Border Roundup: Border crossings up in Texas
Humanitarian groups beginning to collect data in Texas have found that as migration patterns shift from Latin America to the U.S. border states, Texas may now be seeing more border crosser deaths than Arizona - even while illegal immigration is dropping overall. Many of these bodies are unidentified and a lack of centralization adds to the challenge of getting an accurate count, let alone identifying the remains - in face advocates say that in overwhelmed counties like Brooks County "local authorities…operate like those in the Arizona-Sonora region a decade ago." Overall migration has slowed as the U.S. economy struggles and the Mexican economy improved, but Texas "may be more geographically convenient" for people traveling from Guatemala, Honduras and El Salvador, analysts say; border crossers may also be "heeding Arizona’s reputation for treacherous terrain and strict enforcement."
Politics and policy
While the Republican party tries to win back Hispanic voters, "tough on immigration governors" including Arizona's Jan Brewer and Alabama's Robert Bentley have gone silent or changed their public stance like Wisconsin's Scott Walker.
Department of Homeland Security Secretary Janet Napolitano said cybersecurity "has come to affect almost every aspect of modern life" and will now be a top priority for her department. In her third annual State of Homeland Security address she also described the border as "secure" and said that "continued patrolling can only do so much, which is why it is time for immigration reform" which will address the reasons people cross the border illegally.
The sequester set to go into effect Friday includes budget cuts to border law enforcement agencies that "could significantly alter the economics and security of the region" despite recent studies that showed border communities as currently safe.
Those same looming budget cuts led U.S. Immigration and Customs Enforcement to release hundreds of illegal immigrants because detaining them will become unaffordable if cuts go into effect. After case reviews to retain "serious criminal offenders," those released still face removal proceedings and "less costly" measures of supervision including parole or home detention. Arizona Republicans including Gov. Jan Brewer, Sen. John McCain and Sen. Jeff Flake all released statements condemning the decision.
Border Patrol reports that Tucson Sector agents seized more than one million dollars worth of narcotics this weekend in three separate incidents, including a total of 11 pounds of brown-tar heroin (estimated value $130,000). Nogales Station agents at the I-19 checkpoint stopped two Mexican nationals, each smuggling 4.5 pounds of brown-tar heroin on Friday. Nogales Station agents at the I-19 checkpoint apprehended a 23-year-old U.S. citizen who'd concealed 1.75 pounds of heroin underneath his clothes on Sunday. Also on Sunday Casa Grande Station agents discovered an abandoned 2004 Chevy Suburban with a load of 1,800 pounds of marijuana (estimated value $915,000) after following up on a citizen's tip. The vehicle had been reported stolen out of Avondale.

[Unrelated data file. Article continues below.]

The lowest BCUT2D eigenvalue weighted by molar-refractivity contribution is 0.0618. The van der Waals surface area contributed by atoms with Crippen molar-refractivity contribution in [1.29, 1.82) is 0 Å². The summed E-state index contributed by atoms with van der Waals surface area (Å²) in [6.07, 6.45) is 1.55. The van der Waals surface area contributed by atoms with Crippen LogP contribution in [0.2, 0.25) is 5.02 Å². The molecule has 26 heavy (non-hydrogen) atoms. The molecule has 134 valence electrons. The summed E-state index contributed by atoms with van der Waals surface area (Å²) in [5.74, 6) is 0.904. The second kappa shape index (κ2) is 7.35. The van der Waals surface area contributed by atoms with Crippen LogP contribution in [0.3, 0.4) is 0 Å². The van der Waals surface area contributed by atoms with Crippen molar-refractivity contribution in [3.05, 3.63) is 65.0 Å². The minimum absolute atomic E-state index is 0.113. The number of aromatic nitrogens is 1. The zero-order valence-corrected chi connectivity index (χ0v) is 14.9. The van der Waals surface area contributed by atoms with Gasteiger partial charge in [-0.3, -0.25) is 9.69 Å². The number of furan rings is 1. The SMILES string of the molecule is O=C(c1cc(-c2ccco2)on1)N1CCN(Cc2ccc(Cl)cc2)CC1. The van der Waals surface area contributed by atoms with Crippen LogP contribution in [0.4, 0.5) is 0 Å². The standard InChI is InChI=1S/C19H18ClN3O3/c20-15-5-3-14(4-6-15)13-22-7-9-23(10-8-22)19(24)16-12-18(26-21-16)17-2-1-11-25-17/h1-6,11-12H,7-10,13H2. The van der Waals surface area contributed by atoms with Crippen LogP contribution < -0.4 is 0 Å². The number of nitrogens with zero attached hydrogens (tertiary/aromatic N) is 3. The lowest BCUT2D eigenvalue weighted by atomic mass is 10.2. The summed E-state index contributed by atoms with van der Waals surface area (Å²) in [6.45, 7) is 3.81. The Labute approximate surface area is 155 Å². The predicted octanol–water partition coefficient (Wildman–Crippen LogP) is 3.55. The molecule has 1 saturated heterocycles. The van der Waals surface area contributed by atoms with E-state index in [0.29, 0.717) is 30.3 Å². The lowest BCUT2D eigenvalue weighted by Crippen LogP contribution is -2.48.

The Texas Department of Public Safety troopers can no longer shoot from helicopters unless they have been fired upon first. The policy, the only one of its kind, was recently announced by DPS Director Steve McCraw who said the change was not connected to an October car chase that left two Guatemalan immigrants dead and a third injured after a trooper fired from a helicopter on a vehicle suspected of smuggling drugs. No drugs were found but eight other occupants of the truck were arrested. The shooting is being investigated by both the Texas Rangers and the FBI. ACLU representatives said their public records requests are being blocked but they are pleased by the policy change.
Across the border
Joaquin “El Chapo” Guzman did not die in a shootout, a Guatemalan government spokesperson confirmed. In fact no trace of the rumored shootout in the northern Petan region where rumors of Guzman's death originated last week could be found. Guzman, who leads the Sinaloa cartel, has bounties of over $5 million on his head by U.S. and Mexican authorities and has been the subject of many rumored sightings since his 2001 escape from a Mexican maximum security prison.
A new Human Rights Watch report reveals a policy of "enforced disappearances" carried out over the last six years by Mexican federal police who've received aid from the U.S. to battle drug cartels. Most of the cases involve "working-class men" and in some cases their abductors are known. Officials are still collecting names for the project, which represents a small percentage of those who've disappeared and the number of missing may be as high as 27,000. The drug war escalated significantly after President Felipe Calderon took office in December 2006 and challenged the cartels with federal forces.
A group of rarámuri women in northern Mexico are uniting under the name "las multiplicadoras" to face down the growing violence they face on a daily basis. Studies show that as much as 90 percent of the women in these communities have experienced physical, verbal, psychological and sexual aggression. Now "las multiplicadoras" ("the multipliers") want to educate men and women in the area to break patterns of violence that have sometimes become normalized.